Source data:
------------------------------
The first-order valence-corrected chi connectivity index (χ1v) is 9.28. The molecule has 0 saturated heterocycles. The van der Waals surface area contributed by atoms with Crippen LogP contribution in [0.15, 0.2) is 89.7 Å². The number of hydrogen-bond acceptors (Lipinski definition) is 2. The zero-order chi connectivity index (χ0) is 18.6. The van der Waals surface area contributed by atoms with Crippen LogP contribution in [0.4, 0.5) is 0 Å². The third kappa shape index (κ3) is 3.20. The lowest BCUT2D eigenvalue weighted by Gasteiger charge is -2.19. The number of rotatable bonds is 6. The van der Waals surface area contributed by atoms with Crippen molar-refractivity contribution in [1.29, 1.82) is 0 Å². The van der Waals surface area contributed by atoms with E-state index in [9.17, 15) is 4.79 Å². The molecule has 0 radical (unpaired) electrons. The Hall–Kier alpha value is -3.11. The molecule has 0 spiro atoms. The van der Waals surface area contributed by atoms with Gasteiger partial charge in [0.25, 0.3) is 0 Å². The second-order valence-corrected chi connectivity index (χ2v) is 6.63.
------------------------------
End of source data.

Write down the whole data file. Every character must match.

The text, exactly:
The first-order valence-corrected chi connectivity index (χ1v) is 9.28. The molecule has 0 saturated heterocycles. The van der Waals surface area contributed by atoms with Crippen LogP contribution in [0.15, 0.2) is 89.7 Å². The number of hydrogen-bond acceptors (Lipinski definition) is 2. The zero-order chi connectivity index (χ0) is 18.6. The van der Waals surface area contributed by atoms with Crippen LogP contribution in [0.4, 0.5) is 0 Å². The third kappa shape index (κ3) is 3.20. The lowest BCUT2D eigenvalue weighted by Gasteiger charge is -2.19. The number of rotatable bonds is 6. The van der Waals surface area contributed by atoms with Crippen molar-refractivity contribution in [1.29, 1.82) is 0 Å². The van der Waals surface area contributed by atoms with E-state index in [9.17, 15) is 4.79 Å². The molecule has 0 radical (unpaired) electrons. The Hall–Kier alpha value is -3.11. The molecule has 0 spiro atoms. The van der Waals surface area contributed by atoms with Gasteiger partial charge in [0.25, 0.3) is 0 Å². The second-order valence-corrected chi connectivity index (χ2v) is 6.63.